Review: Black Panther (2018)



Unless you are living under a rock, you’ve probably heard of a little indie movie called Black Panther and how it is such a historic success. And for the most part I totally think the hype is well deserved and here is why:

  1. Having seen this movie only yesterday, I don’t think I’ve recovered from seeing this much awesome females in an MCU movie, having substantial roles and interactions. I mean the ladies of Wakanda are dope! And they’re not there to be the damsels in distress, or the romantic interests (although Lupita Nyong’o’s Nakia is a love interest, but that is not what she is about, you will remember her for her dedication to her “cause” to to Wakanda, and not to T’Challa), or engage in some male fantasy fueled cat fight. They’re actually well depicted, as people who are agents of their own lives and not merely as add-ons to give the movie that “feminine touch.”
  2. I remember going to see Justice League and being extremely miffed at having to watch yet another villain after some darned box, or some such iteration of a box. So, you can imagine my relief when Black Panther didn’t end up having a villain wanting the darned Vibranium for world domination. Killmonger (played by the fantastic Michael B. Jordan), as hammy as that name might suggest, does not fit the stereotype baddie. His motivations for wanting to take over Wakanda runs much more personal and deeper than megalomania. And his is a righteous anger than makes sense, and at some point I felt sympathetic to him and what he has been through. I mean, it can’t get any better than that.
  3. I don’t think I’ve carefully considered the production design of superhero movies. I feel like I gloss over them because it’s a “you’ve seen one, you’ve seen them all” type of thing. Well, most of them are set in our world so I guess there’s that. But let’s take those that aren’t. Thor: Ragnarok’s Asgard was a little bit kitsch. And Man of Steel’s Krypton, I don’t even remember anymore.  There are always tall buildings, or tall spires, or tall something, anything. But Black Panther‘s Wakanda is like a living and breathing, real place y’all. I feel like the African elements were well researched and well placed, and that made the whole place alive.  Plus, take the costumes, which looked like what African tribes actually wear (the rings, the face paint etc.), and the music dominated by drums is what African tribes call music too. And all of those elements combined made Wakanda a standout of a place on screen.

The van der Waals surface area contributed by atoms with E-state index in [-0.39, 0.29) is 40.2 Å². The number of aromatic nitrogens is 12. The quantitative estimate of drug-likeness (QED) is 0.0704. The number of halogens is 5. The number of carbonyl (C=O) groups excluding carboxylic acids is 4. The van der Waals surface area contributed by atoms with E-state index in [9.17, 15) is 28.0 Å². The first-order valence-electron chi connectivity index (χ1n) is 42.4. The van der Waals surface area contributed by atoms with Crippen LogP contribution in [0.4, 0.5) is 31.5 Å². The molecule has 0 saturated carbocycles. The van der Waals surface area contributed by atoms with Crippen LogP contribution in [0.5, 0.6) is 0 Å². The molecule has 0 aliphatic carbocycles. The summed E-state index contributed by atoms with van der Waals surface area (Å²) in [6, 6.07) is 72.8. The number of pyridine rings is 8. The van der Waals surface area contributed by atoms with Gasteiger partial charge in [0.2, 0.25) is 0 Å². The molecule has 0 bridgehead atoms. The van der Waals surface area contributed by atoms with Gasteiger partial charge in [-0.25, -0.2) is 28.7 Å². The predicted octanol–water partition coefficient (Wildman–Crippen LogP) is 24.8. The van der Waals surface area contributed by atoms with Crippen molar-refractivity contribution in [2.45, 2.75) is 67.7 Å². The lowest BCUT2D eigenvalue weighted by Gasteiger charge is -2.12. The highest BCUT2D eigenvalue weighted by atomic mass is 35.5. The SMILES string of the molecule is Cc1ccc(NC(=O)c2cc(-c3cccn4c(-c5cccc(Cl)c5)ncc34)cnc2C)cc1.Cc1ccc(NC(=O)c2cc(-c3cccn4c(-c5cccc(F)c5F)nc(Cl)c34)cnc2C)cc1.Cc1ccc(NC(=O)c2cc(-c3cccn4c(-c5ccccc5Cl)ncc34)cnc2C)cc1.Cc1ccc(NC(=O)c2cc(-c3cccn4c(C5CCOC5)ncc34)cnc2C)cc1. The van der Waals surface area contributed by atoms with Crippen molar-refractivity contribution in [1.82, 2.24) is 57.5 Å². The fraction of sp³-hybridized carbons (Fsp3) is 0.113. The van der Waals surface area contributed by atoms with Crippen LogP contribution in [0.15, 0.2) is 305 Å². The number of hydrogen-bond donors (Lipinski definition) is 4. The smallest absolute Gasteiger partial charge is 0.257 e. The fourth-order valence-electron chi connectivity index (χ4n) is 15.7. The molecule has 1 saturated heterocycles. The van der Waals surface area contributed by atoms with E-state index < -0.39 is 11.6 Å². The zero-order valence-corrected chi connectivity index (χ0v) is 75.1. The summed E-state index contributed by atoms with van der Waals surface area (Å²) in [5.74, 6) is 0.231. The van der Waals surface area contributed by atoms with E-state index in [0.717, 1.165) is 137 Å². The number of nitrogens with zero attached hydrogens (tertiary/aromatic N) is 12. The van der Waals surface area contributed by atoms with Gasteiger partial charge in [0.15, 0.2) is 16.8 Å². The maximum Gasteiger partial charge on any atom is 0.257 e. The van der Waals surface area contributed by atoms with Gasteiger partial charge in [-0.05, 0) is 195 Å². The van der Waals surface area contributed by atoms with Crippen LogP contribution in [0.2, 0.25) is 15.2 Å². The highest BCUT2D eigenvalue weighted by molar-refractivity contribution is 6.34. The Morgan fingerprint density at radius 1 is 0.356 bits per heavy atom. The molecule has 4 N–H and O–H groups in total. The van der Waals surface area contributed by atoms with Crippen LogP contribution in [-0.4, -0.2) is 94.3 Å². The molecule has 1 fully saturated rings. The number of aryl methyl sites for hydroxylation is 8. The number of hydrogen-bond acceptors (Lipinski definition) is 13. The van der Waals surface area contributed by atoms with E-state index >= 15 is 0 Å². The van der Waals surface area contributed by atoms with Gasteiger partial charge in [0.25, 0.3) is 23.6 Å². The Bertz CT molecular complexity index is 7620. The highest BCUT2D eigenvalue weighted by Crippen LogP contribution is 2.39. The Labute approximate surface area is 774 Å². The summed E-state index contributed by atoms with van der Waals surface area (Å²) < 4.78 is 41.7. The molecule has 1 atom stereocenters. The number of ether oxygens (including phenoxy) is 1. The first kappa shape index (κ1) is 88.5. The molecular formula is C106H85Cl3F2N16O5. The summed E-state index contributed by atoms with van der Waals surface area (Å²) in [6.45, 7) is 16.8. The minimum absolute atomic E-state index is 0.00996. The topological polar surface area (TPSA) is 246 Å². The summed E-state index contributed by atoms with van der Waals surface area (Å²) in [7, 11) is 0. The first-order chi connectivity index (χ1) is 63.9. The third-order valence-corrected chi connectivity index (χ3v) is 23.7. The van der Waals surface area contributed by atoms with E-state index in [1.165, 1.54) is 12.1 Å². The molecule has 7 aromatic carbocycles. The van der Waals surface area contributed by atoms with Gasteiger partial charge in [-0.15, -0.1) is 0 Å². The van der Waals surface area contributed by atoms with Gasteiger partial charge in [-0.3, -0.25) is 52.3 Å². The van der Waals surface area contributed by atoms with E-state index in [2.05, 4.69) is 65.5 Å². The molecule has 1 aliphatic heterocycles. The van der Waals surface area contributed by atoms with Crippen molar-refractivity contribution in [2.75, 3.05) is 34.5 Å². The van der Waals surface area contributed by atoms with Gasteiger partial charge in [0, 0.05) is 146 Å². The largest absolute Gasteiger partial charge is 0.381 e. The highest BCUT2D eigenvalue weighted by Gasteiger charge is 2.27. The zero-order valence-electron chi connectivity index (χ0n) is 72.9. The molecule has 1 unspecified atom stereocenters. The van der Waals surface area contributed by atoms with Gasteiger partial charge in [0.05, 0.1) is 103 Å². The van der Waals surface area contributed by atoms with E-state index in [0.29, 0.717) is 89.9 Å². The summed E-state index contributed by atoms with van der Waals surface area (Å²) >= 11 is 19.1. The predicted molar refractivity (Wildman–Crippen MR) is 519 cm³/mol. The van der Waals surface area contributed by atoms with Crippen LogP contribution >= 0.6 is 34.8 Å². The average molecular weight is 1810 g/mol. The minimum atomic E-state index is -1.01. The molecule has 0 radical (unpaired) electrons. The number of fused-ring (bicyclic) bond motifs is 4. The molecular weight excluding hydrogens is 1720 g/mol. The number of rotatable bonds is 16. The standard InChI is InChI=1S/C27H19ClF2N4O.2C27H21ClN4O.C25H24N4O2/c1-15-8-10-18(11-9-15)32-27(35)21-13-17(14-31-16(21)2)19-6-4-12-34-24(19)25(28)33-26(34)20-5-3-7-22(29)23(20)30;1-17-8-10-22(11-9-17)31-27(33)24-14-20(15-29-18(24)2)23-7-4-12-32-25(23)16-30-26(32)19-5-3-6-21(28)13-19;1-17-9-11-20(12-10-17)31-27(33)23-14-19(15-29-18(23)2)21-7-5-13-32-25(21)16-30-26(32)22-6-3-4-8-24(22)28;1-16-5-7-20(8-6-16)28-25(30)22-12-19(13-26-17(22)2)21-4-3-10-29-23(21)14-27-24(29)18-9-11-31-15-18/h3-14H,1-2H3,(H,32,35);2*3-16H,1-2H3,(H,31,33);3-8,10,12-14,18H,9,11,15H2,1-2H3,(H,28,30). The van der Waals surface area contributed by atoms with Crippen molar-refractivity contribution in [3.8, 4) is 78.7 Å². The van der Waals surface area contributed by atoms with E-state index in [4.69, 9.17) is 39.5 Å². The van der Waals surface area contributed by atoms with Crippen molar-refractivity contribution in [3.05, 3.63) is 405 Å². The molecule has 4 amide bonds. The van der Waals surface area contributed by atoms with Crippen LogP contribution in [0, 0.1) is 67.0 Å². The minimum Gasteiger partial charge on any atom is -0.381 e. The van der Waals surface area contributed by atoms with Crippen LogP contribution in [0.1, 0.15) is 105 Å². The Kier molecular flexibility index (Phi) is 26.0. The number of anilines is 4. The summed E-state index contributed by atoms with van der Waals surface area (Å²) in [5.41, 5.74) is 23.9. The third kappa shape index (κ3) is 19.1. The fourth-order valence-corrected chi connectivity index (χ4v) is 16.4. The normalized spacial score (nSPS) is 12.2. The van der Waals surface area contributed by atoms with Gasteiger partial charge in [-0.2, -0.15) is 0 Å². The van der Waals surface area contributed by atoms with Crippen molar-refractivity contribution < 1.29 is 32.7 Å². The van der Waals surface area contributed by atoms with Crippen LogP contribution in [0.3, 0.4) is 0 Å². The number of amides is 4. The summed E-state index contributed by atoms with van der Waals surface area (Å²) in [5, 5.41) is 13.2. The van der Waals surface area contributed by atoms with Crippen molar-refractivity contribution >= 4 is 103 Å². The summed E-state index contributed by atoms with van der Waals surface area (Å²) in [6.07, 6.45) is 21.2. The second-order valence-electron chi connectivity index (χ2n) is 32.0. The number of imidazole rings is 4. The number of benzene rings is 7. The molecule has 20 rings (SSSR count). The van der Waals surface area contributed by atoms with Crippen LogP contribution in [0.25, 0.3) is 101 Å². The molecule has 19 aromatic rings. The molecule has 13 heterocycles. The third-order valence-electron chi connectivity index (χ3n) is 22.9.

On one hand, we humans will always find something to dislike so here they are:

  1. I am quite miffed at the whole thing with W’Kabi (played by Daniel Kaluuya). I don’t know about you guys, but I didn’t get him. Okay, so he might be one of those wishy-washy types who change sides to their convenience. But I wanted to and need to understand what motivated him to do so. I mean T’Challa not catching Klaue at first go, isn’t reason enough. I mean  geezus. It’s not as if T’Challa did that on purpose. And aren’t he and T’Challa besties or something? Why he done this?!
  2. That what was supposed to be climactic train tracks fight scene was the worst. The waterfall fight scenes was way more gripping than this. The whole train thing somehow didn’t add an element of danger, it was more like a distraction to what should have been a nail bitingly epic showdown. Instead what we got was a blurry mess of a fight.

All in all, I am quite pleased with the movie. And I hope Marvel takes many more chances like this. Now, what are chances of an Okoye, Shuri and Nakia fronted film?

Rating: 4/5 Stars


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